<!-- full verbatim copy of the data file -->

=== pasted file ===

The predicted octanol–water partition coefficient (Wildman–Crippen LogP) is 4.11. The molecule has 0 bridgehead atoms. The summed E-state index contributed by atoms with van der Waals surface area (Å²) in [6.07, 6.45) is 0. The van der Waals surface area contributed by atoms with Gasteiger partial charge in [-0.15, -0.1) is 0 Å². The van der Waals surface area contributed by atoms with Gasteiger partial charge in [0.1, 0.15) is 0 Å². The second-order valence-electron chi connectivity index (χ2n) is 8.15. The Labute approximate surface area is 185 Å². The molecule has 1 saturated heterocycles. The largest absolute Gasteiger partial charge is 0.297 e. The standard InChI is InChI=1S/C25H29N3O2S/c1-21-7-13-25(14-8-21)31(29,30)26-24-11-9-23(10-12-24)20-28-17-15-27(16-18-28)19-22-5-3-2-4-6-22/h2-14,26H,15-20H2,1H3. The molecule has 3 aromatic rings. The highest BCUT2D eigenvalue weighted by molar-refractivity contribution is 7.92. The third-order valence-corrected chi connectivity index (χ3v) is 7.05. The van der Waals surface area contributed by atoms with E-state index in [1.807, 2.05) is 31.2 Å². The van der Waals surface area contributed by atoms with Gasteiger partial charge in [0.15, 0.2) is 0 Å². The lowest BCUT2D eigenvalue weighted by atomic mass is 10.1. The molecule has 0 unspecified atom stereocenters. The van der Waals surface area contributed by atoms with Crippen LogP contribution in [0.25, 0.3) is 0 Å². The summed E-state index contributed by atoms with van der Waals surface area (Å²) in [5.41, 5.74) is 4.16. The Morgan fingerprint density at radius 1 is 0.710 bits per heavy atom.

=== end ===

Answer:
The predicted octanol–water partition coefficient (Wildman–Crippen LogP) is 4.11. The molecule has 0 bridgehead atoms. The summed E-state index contributed by atoms with van der Waals surface area (Å²) in [6.07, 6.45) is 0. The van der Waals surface area contributed by atoms with Gasteiger partial charge in [-0.15, -0.1) is 0 Å². The van der Waals surface area contributed by atoms with Gasteiger partial charge in [0.1, 0.15) is 0 Å². The second-order valence-electron chi connectivity index (χ2n) is 8.15. The Labute approximate surface area is 185 Å². The molecule has 1 saturated heterocycles. The largest absolute Gasteiger partial charge is 0.297 e. The standard InChI is InChI=1S/C25H29N3O2S/c1-21-7-13-25(14-8-21)31(29,30)26-24-11-9-23(10-12-24)20-28-17-15-27(16-18-28)19-22-5-3-2-4-6-22/h2-14,26H,15-20H2,1H3. The molecule has 3 aromatic rings. The highest BCUT2D eigenvalue weighted by molar-refractivity contribution is 7.92. The third-order valence-corrected chi connectivity index (χ3v) is 7.05. The van der Waals surface area contributed by atoms with E-state index in [1.807, 2.05) is 31.2 Å². The van der Waals surface area contributed by atoms with Gasteiger partial charge in [0.15, 0.2) is 0 Å². The lowest BCUT2D eigenvalue weighted by atomic mass is 10.1. The molecule has 0 unspecified atom stereocenters. The van der Waals surface area contributed by atoms with Crippen LogP contribution in [0.25, 0.3) is 0 Å². The summed E-state index contributed by atoms with van der Waals surface area (Å²) in [5.41, 5.74) is 4.16. The Morgan fingerprint density at radius 1 is 0.710 bits per heavy atom.